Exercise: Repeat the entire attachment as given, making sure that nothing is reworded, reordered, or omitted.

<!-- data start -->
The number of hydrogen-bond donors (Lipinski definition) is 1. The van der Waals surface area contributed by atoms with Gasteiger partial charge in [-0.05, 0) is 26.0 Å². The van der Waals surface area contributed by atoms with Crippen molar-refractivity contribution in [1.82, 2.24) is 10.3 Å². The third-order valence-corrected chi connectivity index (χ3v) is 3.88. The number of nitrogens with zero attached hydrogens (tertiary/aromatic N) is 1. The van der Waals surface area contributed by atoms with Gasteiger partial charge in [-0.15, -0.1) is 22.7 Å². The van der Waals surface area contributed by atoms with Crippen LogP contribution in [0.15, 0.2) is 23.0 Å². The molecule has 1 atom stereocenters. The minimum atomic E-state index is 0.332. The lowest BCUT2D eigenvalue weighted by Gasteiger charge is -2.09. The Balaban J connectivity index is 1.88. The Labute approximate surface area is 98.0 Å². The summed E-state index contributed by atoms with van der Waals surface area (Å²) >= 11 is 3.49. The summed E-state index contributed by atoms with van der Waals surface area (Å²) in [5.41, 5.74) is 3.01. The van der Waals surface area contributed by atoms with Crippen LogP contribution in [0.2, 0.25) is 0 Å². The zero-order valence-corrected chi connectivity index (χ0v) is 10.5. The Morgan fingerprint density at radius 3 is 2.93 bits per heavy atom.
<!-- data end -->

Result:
The number of hydrogen-bond donors (Lipinski definition) is 1. The van der Waals surface area contributed by atoms with Gasteiger partial charge in [-0.05, 0) is 26.0 Å². The van der Waals surface area contributed by atoms with Crippen molar-refractivity contribution in [1.82, 2.24) is 10.3 Å². The third-order valence-corrected chi connectivity index (χ3v) is 3.88. The number of nitrogens with zero attached hydrogens (tertiary/aromatic N) is 1. The van der Waals surface area contributed by atoms with Gasteiger partial charge in [-0.15, -0.1) is 22.7 Å². The van der Waals surface area contributed by atoms with Crippen LogP contribution in [0.15, 0.2) is 23.0 Å². The molecule has 1 atom stereocenters. The minimum atomic E-state index is 0.332. The lowest BCUT2D eigenvalue weighted by Gasteiger charge is -2.09. The Balaban J connectivity index is 1.88. The Labute approximate surface area is 98.0 Å². The summed E-state index contributed by atoms with van der Waals surface area (Å²) >= 11 is 3.49. The summed E-state index contributed by atoms with van der Waals surface area (Å²) in [5.41, 5.74) is 3.01. The van der Waals surface area contributed by atoms with Crippen LogP contribution in [0.2, 0.25) is 0 Å². The zero-order valence-corrected chi connectivity index (χ0v) is 10.5. The Morgan fingerprint density at radius 3 is 2.93 bits per heavy atom.